There are about 166,000 automotive body and related repairers in the United States. Job growth statistics indicate this industry will experience little to no change over the next decade. Job applicants with formal training and certification will have little problem finding work. Those who lack formal training, however, will not fare as well.
While not all automotive body repairers need to be certified, employers in urban areas may require certification for repairers to be promoted beyond an entry-level position. Fundamental math and computer proficiency is required, as repairers must be able to read and understand manuals.
Repairers return cars that were in a wreck to pre-accident state. Technicians knock out dents and restore or replace parts that are not repairable. More experienced repairers may prefer to work alone, while others specialize in one area and work as part of a team. First, structural damage must be determined. If the vehicle isn’t aligned, a structural machine using hydraulic pressure is used to straighten it. Repairs can’t be attempted until alignment is corrected. Once all repairs are made, the repairer sands the repair to shape.
If the car contains plastic components and is not too heavily damaged, a repairer might use a hot-air welding gun or extremely hot water to soften the plastic so it can be returned to proper shape. Plastic parts are relatively inexpensive, however; more often, they are removed and replaced.
Body shops use power tools that are very loud. Repairers should wear ear guards to reduce hearing loss. Shops are usually ventilated to remove dust and minimize fumes. The work can be physically demanding, as repairers need to lift and carry awkward or heavy items; crouch, crawl, and reach certain areas; and may have to work in a cramped posture for extended periods of time. If safety rules are followed, serious injury is rare. However, minor or major cuts, burns, or power tool injury are always possible.
The work schedule is usually forty hours per week. Most shops are open weekdays during standard working hours, and many extend their hours into the evening. Shops are also open on Saturdays and some on Sundays, as well.
While certification is not required in all shops, many employers prefer new hires who have been formally trained in automotive body repair. Continuing education is provided by vendors and suppliers. Some shops will hire a repairer with a high school diploma only, but it is difficult to move beyond entry-level work without certification. High schools, vocational schools, and community colleges may offer a program in collision repair consisting of formal classroom work and hands-on exercises. Employers are especially interested in job applicants with a background in physics, chemistry, electronics, English, math, and computer studies. These programs are usually six months to a year, although community colleges might offer a two-year program. Some programs allow students to accumulate individual course certificates for those who prefer to take classes as needed.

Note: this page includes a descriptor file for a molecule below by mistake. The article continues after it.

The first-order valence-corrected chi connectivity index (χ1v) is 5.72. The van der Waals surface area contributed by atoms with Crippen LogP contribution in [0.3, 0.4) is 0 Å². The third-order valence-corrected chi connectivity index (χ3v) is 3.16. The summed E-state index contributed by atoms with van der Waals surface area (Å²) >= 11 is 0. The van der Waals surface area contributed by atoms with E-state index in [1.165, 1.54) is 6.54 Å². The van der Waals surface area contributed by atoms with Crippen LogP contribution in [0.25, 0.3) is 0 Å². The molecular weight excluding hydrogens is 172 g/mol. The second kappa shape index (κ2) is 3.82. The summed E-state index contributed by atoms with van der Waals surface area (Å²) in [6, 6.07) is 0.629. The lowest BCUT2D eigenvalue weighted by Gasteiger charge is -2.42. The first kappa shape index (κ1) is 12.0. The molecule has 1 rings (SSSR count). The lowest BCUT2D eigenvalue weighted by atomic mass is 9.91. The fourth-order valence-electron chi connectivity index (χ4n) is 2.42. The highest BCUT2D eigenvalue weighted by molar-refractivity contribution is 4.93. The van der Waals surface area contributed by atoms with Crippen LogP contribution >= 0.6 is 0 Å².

On-site training is common. New hires are usually teamed with experienced repairers and act as assistants responsible for tasks like removing panels and sanding repairs. When that has been mastered, the next step is learning to straighten crushed parts and to install new parts. Three to four years of shop work will teach most workers all aspects of the job. Because new cars are constantly being redesigned and built with improved materials, continuing education is necessary.
The National Institute for Automotive Service Excellence (ASE) offers certification. Certification requires passing at least one exam, in combination with two years of hands-on experience, either through a job or through formal training. ASE offers four Master Collision Repair and Refinish exams. By passing all four exams, a repairer is certified as an ASE Master Collision Repair and Refinish technician. These exams must be retaken every five years. The Inter-Industry Conference on Auto Collision Repair (I-CAR) offers ongoing training for repairers interested in becoming platinum technicians. In addition to these certifications, a number of car manufacturers offer product certification programs. A repairer’s pay is based upon competency, training, experience, and speed. Advancement is possible to shop supervisor or manager. Alternatively, some repairers leave the shop to work as an appraiser for an insurance company.
The median hourly pay for automotive body and related repairers averages $18 per hour; this figure includes incentive pay. Those in the lowest 10 percent in terms of pay earn less than $12 per hour, while those in the highest 10 percent can earn more than $30 per hour. Repairers who work for independent shops and dealers are typically paid an incentive. Tasks are assigned a dollar amount; pay is based upon how many of these tasks were finished. Generally, a minimum salary is guaranteed. Trainees are paid at an hourly wage until they are able to work well enough to earn incentive money. Some shops offer paid leave time, health insurance, and retirement. Benefits are more often offered by dealerships than by independent shop owners.